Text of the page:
The Birdcage

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133 Franklin Road,

The Birdcage Information


The Birdcage was originally known as the Rob Roy Hotel due to an earlier hotel which was located close to Victoria Street. The site of the first Rob Roy Hotel in Freemans Bay was sold by the crown in 1853 to spinster Catherine Marks for £74. She sold it nine years later to William Morrin, making a tidy profit of £426.

In May 1862 the property was leased to land agent Michael Wood for a term of five years with a right to purchase. By 1865 a wooden hotel, known as the “Rob Roy” had been erected on the site and was being operated by James Rosie. Patrons could come to the hotel by road or water as the property was close to Freemans Bay shoreline. In 1867 the property was sold to merchant David Nathan. In 1881 the licensee was teetotaller William Regan, who would operate the business for the rest of the 19th century. In 1885 the Rob Roy Hotel saw many changes. In September it was sold to Samuel Jagger who made plans for a new Rob Roy Hotel on a new site . The following month tenders were called by the architects, E. Mahoney & Sons. On 10 October 1885 the New Zealand Herald gave details of the new hotel which would soon grace the site:

It will be three storeys in height, including basement, and constructed of brick, the basement storey of blue stone, with concrete foundations. The basement will be 7 feet 6 inches in clear, ground floor 14 feet, and first floor 12 feet 6 inches. It is intended to carry the present culvert right under the hotel and through the allotment, so as to have a perfect drainage system.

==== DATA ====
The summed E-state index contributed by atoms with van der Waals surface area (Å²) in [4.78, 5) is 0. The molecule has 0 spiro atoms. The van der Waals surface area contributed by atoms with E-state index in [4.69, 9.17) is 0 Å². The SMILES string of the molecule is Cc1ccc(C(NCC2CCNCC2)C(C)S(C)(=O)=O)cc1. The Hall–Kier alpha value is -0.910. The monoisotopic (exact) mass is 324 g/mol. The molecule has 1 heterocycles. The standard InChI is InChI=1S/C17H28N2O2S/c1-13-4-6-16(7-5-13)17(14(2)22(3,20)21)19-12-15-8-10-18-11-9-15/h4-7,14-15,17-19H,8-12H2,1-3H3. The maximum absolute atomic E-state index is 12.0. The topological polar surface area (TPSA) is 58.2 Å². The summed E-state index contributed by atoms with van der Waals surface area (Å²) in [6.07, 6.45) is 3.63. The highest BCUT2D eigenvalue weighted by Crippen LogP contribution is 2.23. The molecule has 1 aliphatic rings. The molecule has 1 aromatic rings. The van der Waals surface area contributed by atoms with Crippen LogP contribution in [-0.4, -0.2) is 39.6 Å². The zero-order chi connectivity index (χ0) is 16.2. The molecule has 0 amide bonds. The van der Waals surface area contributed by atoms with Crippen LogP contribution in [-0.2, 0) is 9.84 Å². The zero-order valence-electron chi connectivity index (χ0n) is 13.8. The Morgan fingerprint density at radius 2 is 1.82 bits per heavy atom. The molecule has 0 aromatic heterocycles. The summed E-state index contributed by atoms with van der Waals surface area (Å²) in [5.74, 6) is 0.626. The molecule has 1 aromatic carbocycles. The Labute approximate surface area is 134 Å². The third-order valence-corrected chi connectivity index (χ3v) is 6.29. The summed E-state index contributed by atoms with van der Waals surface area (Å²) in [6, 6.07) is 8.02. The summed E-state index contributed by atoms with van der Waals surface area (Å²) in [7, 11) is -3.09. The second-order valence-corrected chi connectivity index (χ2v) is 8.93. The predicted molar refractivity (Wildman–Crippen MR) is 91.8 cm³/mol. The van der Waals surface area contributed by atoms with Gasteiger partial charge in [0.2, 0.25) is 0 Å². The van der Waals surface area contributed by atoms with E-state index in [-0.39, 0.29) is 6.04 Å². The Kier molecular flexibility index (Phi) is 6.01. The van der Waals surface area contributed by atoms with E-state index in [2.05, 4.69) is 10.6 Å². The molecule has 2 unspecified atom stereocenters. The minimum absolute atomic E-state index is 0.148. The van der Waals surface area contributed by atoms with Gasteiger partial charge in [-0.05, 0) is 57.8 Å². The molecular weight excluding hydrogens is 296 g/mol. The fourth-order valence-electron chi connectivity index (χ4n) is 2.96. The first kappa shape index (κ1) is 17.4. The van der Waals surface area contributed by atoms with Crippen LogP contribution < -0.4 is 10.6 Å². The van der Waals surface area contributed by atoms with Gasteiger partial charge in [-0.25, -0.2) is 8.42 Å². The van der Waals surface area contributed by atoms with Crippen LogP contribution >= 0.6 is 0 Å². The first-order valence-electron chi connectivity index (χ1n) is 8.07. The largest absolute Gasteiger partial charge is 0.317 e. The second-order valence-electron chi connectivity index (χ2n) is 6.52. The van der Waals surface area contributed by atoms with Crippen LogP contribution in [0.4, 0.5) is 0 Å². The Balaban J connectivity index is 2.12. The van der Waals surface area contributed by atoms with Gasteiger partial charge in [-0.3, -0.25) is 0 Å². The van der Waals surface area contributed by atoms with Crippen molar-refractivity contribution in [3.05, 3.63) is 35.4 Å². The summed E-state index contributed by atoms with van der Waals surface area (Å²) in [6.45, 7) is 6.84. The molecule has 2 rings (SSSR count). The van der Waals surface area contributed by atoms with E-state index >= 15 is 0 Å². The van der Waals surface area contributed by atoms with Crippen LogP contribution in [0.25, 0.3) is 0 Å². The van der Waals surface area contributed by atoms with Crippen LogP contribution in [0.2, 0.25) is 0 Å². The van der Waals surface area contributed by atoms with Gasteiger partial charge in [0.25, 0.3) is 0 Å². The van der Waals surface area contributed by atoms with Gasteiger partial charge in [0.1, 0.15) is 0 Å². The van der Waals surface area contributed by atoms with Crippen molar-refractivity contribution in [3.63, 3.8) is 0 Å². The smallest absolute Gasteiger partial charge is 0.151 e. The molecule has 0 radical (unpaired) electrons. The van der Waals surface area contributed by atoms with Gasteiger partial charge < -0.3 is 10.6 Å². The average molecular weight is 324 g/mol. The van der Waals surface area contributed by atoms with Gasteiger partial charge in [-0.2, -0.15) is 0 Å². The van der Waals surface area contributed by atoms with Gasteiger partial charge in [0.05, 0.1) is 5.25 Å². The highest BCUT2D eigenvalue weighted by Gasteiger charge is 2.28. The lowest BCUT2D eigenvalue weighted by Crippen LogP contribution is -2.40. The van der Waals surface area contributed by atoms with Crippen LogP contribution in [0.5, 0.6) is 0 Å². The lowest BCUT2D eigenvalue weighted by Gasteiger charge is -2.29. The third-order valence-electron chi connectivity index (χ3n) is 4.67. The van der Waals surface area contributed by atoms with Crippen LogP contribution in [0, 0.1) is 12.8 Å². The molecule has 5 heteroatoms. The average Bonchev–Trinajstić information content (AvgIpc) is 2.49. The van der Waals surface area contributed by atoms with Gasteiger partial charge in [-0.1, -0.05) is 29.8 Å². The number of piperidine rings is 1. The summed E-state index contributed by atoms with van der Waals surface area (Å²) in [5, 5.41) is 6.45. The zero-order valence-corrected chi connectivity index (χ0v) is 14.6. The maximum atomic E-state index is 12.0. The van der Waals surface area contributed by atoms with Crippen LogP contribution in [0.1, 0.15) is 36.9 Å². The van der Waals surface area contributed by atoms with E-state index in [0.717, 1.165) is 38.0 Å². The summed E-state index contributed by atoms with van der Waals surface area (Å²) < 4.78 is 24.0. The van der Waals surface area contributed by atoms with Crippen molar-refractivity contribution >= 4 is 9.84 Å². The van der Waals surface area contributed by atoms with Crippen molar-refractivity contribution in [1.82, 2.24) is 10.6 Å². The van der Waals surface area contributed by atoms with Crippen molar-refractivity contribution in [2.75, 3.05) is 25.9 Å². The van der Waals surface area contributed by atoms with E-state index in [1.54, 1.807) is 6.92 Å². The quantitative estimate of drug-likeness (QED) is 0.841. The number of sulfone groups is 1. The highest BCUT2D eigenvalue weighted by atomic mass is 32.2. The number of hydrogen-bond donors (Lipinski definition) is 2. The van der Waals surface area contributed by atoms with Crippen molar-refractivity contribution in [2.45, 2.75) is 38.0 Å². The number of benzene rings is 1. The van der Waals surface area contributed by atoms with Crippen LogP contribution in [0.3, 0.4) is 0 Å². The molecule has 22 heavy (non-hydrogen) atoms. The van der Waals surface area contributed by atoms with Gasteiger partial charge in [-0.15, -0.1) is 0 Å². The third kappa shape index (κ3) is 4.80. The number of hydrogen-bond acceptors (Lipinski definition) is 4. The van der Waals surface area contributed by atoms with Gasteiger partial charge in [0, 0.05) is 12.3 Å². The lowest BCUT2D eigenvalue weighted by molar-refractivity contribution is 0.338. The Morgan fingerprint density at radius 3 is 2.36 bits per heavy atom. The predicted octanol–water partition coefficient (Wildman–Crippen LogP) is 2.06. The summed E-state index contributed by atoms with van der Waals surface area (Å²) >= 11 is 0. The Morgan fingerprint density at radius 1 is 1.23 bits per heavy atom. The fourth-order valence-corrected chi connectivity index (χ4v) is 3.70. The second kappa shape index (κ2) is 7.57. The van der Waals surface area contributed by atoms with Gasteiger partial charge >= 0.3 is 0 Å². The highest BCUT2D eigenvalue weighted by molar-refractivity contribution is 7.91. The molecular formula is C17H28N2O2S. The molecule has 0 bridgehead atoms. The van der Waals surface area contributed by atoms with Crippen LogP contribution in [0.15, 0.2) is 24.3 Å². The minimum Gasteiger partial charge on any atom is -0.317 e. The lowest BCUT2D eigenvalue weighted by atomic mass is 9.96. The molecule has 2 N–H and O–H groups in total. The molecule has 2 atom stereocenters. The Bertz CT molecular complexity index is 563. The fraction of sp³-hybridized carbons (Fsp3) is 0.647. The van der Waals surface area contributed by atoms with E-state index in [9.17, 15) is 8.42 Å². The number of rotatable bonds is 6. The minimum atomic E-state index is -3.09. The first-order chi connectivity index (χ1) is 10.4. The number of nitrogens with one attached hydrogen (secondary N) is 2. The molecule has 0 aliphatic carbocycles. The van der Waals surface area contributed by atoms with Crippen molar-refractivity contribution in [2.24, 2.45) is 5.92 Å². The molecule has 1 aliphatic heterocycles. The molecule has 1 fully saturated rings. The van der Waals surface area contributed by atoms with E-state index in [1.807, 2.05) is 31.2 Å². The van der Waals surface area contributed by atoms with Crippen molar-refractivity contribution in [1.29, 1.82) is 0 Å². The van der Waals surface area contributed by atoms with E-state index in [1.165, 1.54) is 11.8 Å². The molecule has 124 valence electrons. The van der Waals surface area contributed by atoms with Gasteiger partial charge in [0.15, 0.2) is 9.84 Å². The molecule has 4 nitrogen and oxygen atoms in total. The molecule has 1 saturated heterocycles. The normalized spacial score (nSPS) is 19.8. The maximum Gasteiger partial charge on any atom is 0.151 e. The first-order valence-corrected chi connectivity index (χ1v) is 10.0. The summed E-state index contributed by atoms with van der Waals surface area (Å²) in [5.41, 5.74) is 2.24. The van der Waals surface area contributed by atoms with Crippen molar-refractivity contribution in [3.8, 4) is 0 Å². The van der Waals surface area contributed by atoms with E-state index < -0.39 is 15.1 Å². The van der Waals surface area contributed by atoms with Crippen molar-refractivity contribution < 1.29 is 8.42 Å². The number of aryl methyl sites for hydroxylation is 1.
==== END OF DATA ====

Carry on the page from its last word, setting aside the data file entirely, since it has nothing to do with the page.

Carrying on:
The basement storey comprises kitchen, pantry scullery, store-rooms, beer and coal cellars and servant’s dining-rooms. On the ground floor will be a bar (on street corner), three sitting-rooms, serving room – latter has lift from basement. A commodious staircase gives access to the first floor. There will be a large sitting-room on the corner with oriel window, and nine bedrooms, bath-room, linen closet, & c. The bar will be handsomely fitted up, and all the rooms on the ground floor have dados. The facade is to be in Italian style, pressed red brick with white stone facings, and the whole of ornamental design. It will be surmounted with a parapet with entablature.

By the end of January 1886 the hotel had nearly been completed by the contractors Cleghorn & Rosser. It occupied a prominent corner site fronting Franklin Road and Drake Street. By 1905 numerous other buildings had been constructed in the area, The level of Franklin Road also appears to have been raised, although the lot behind the Birdcage appears unchanged at this point, still sited at a lower level than the houses. In 1969 the east wing was extended and the name of the hotel was later changed to “The Birdcage”. The hotel continued to serve the people of Auckland through the late 19th and 20th centuries, and most recently this century.

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